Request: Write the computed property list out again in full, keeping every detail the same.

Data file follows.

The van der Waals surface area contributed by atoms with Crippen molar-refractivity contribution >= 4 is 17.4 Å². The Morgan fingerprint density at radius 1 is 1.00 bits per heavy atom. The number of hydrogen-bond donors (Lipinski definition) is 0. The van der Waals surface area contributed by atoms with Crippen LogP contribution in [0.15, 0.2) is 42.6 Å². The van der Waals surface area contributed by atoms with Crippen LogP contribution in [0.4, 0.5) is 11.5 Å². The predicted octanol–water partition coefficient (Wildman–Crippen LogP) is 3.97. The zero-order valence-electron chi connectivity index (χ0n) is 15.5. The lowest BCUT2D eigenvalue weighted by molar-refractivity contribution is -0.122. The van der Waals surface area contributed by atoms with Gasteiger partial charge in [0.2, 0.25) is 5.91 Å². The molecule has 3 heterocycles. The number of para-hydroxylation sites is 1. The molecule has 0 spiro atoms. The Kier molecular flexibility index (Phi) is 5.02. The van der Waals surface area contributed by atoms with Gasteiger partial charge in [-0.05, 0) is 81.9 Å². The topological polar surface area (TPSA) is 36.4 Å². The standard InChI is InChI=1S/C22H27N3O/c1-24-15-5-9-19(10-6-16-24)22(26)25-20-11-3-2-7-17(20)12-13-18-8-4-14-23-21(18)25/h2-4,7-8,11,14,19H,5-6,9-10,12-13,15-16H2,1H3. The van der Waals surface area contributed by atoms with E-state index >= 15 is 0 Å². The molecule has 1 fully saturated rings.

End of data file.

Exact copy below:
The van der Waals surface area contributed by atoms with Crippen molar-refractivity contribution >= 4 is 17.4 Å². The Morgan fingerprint density at radius 1 is 1.00 bits per heavy atom. The number of hydrogen-bond donors (Lipinski definition) is 0. The van der Waals surface area contributed by atoms with Crippen LogP contribution in [0.15, 0.2) is 42.6 Å². The van der Waals surface area contributed by atoms with Crippen LogP contribution in [0.4, 0.5) is 11.5 Å². The predicted octanol–water partition coefficient (Wildman–Crippen LogP) is 3.97. The zero-order valence-electron chi connectivity index (χ0n) is 15.5. The lowest BCUT2D eigenvalue weighted by molar-refractivity contribution is -0.122. The van der Waals surface area contributed by atoms with Gasteiger partial charge in [0.2, 0.25) is 5.91 Å². The molecule has 3 heterocycles. The number of para-hydroxylation sites is 1. The molecule has 0 spiro atoms. The Kier molecular flexibility index (Phi) is 5.02. The van der Waals surface area contributed by atoms with Gasteiger partial charge in [-0.05, 0) is 81.9 Å². The topological polar surface area (TPSA) is 36.4 Å². The standard InChI is InChI=1S/C22H27N3O/c1-24-15-5-9-19(10-6-16-24)22(26)25-20-11-3-2-7-17(20)12-13-18-8-4-14-23-21(18)25/h2-4,7-8,11,14,19H,5-6,9-10,12-13,15-16H2,1H3. The van der Waals surface area contributed by atoms with E-state index >= 15 is 0 Å². The molecule has 1 fully saturated rings.